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GOP Sprints To Enact Tax Cuts

Republican tax bill in final sprint across finish line. NYT: "The day after suffering a political blow in the Alabama special Senate election, congressional Republicans sped forward with the most sweeping tax rewrite in decades, announcing an agreement on a final bill that would cut taxes for businesses and individuals and signal the party’s first major legislative achievement since assuming political control this year. Party leaders in the House and Senate agreed in principle to bridge the yawning gaps between their competing versions of the $1.5 trillion tax bill, keeping Republicans on track for final votes next week with the aim of delivering a bill to President Trump’s desk by Christmas... In the end, more of the Senate bill appeared to be included in the final version, though lawmakers continued to make significant changes from the legislation that passed either the House or the Senate. The changes included a slightly higher corporate tax rate of 21 percent, rather than the 20 percent in the legislation that passed both chambers, and a lower top individual tax rate of 37 percent for the wealthiest Americans, who currently pay 39.6 percent. But the bill will still scale back some popular tax breaks, including the state and local tax deduction and the deductibility of mortgage interest."

Cuts For Wealthy Increase In Tax Plan

Ample tax cuts for business, wealthy in new GOP tax accord. AP: "Generous tax cuts for corporations and the wealthiest Americans would be delivered in a sweeping overhaul of the tax laws, under a new agreement crafted by Republicans in Congress. Middle- and low-income families would receive smaller tax cuts, though President Donald Trump and Republican leaders have billed the package as a huge benefit for the middle class. The agreement reached Wednesday by House and Senate GOP leaders also calls for scrapping a major tax requirement of the “Obamacare” health law, a step toward the ultimate GOP goal of unraveling the law. The agreement combines key elements of separate tax bills recently passed by the House and Senate, striking compromises on some of them. The Republicans are pushing to deliver final legislation to Trump before Christmas as the first major legislative accomplishment of his presidency... The legislation, still being finalized, would cut the top tax rate for the wealthiest earners — Trump among them — from 39.6% to 37%, slash the corporate income tax rate from 35% to 21% and allow homeowners to deduct interest only on the first $750,000 of a new mortgage."

FCC Set To Repeal Net Neutrality

FCC set to repeal 'Net Neutrality' rules for internet providers. NPR: "After weeks of heated controversy and protests, U.S. telecom regulators are slated to repeal so-called net neutrality rules, which restrict the power of Internet service providers to influence loading speeds for specific websites or apps. The Republican majority of the Federal Communications Commission is expected to vote along party lines on Thursday to loosen Obama-era regulations for Internet providers. The rules, put in place in 2015, ban cable and telecom companies from blocking or slowing down any websites or apps. They also prohibit broadband providers from striking special deals that would give some websites or apps "priority" over others."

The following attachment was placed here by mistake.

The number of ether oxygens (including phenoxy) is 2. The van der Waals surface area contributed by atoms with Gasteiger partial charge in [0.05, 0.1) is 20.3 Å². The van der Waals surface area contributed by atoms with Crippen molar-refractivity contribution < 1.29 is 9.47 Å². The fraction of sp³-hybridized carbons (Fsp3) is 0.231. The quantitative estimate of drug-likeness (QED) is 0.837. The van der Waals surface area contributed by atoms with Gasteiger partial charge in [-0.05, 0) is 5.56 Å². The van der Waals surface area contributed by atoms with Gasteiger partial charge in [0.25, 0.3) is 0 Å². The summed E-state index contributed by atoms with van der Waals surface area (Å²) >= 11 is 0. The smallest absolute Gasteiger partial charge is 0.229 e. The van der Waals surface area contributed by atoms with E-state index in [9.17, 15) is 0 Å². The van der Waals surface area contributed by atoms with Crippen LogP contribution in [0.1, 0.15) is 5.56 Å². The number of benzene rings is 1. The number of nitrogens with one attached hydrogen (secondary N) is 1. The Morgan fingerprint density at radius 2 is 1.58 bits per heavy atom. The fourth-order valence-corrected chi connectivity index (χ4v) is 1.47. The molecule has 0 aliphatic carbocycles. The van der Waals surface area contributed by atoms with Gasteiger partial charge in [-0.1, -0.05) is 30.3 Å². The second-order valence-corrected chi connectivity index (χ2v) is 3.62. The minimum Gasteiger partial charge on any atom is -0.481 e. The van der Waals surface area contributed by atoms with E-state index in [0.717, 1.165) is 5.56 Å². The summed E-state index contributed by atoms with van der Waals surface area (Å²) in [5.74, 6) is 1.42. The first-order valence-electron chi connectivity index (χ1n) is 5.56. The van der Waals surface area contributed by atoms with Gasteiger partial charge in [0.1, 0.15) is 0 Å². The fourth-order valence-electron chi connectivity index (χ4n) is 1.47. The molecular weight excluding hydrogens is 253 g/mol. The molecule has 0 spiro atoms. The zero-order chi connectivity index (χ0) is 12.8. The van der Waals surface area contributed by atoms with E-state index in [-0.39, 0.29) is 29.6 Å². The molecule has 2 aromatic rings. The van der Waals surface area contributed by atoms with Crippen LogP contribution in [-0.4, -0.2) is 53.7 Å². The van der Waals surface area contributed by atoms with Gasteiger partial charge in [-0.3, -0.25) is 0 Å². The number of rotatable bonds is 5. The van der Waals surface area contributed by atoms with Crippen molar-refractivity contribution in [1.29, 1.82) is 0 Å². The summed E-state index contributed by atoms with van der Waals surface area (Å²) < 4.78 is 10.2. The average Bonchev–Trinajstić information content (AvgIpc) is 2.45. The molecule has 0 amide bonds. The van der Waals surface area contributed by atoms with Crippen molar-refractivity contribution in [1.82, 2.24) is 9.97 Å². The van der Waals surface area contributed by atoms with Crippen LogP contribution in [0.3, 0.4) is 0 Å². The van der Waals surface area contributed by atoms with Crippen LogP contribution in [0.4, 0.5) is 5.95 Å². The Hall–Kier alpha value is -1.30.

Fed Raises Interest Rates

Fed raises rates, lowers expectations of economic growth from tax cut. NYT: "The Federal Reserve, buoyed by a steadily strengthening economy, raised interest rates on Wednesday for a fifth time since the financial crisis and predicted that a proposed tax cut moving through Congress would modestly increase economic growth for the next few years without stoking inflation. As a result, the Fed said it did not expect the legislation, which President Trump has called “rocket fuel” for the economy, to accelerate the Fed’s plans to raise interest rates in 2018 and indicated it remains on track for three rate increases next year. The Fed’s highly anticipated economic assessment, delivered after a two-day meeting of its policymaking committee, amounted to a lukewarm endorsement of the Trump administration’s top economic priority. Mr. Trump has suggested that the $1.5 trillion tax cut could nearly double economic growth to as much as 6 percent, a level far greater than most economists think likely."

Dodd-Frank Rollback Not A Done Deal

Bill to ease Dodd-Frank rules gets chilly reception in House. The Hill: "Bipartisan legislation in the Senate to roll back parts of the Dodd-Frank financial reform law is running into trouble in the House. The Senate Banking Committee last week advanced a bill that would scale back Dodd-Frank rules for small and mid-sized banks. Sponsored by Banking Committee Chairman Mike Crapo (R-Idaho), the legislation has enough support among Democrats to avoid a filibuster. That’s largely because it focuses on scaling back federal oversight of banks without touching other portions of Dodd-Frank that Democrats are determined to protect. But House Republicans pursuing a rival regulatory overhaul have given the bill a chilly reception, saying it doesn’t include the transformative changes needed for Dodd-Frank and the agency it created, the Consumer Financial Protection Bureau (CFPB)... Republicans struggled for years under former President Obama to amend Dodd-Frank, which was passed in 2010 to ramp up rules and oversight of the U.S. financial system after the 2007 crisis. Democrats have fiercely defended Dodd-Frank’s new requirements for major banks and financial firms, saying the rules were necessary to prevent another economic catastrophe. Republicans insist the law went too far, hindering economic growth and lending in the midst of a recession."

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